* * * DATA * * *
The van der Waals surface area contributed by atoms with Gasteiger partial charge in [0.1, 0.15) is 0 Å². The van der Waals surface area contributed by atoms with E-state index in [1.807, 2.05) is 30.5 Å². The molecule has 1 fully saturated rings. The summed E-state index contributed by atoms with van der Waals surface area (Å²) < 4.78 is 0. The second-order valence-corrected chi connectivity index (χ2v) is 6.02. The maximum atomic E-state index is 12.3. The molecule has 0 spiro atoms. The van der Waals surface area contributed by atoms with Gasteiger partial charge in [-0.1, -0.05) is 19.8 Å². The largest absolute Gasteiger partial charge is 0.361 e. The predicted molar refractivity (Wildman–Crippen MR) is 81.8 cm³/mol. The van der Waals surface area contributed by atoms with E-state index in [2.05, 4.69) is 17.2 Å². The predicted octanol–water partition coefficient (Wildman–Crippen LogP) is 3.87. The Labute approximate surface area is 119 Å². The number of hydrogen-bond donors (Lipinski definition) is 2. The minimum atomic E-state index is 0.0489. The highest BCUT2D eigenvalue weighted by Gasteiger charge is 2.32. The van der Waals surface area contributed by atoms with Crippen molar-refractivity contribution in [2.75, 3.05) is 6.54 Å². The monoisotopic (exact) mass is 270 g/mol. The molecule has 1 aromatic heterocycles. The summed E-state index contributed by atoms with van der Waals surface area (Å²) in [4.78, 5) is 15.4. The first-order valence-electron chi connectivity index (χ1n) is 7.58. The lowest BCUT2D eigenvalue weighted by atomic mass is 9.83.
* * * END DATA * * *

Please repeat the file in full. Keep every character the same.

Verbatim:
The van der Waals surface area contributed by atoms with Gasteiger partial charge in [0.1, 0.15) is 0 Å². The van der Waals surface area contributed by atoms with E-state index in [1.807, 2.05) is 30.5 Å². The molecule has 1 fully saturated rings. The summed E-state index contributed by atoms with van der Waals surface area (Å²) < 4.78 is 0. The second-order valence-corrected chi connectivity index (χ2v) is 6.02. The maximum atomic E-state index is 12.3. The molecule has 0 spiro atoms. The van der Waals surface area contributed by atoms with Gasteiger partial charge in [-0.1, -0.05) is 19.8 Å². The largest absolute Gasteiger partial charge is 0.361 e. The predicted molar refractivity (Wildman–Crippen MR) is 81.8 cm³/mol. The van der Waals surface area contributed by atoms with E-state index in [2.05, 4.69) is 17.2 Å². The predicted octanol–water partition coefficient (Wildman–Crippen LogP) is 3.87. The Labute approximate surface area is 119 Å². The number of hydrogen-bond donors (Lipinski definition) is 2. The minimum atomic E-state index is 0.0489. The highest BCUT2D eigenvalue weighted by Gasteiger charge is 2.32. The van der Waals surface area contributed by atoms with Crippen molar-refractivity contribution in [2.75, 3.05) is 6.54 Å². The monoisotopic (exact) mass is 270 g/mol. The molecule has 1 aromatic heterocycles. The summed E-state index contributed by atoms with van der Waals surface area (Å²) in [4.78, 5) is 15.4. The first-order valence-electron chi connectivity index (χ1n) is 7.58. The lowest BCUT2D eigenvalue weighted by atomic mass is 9.83.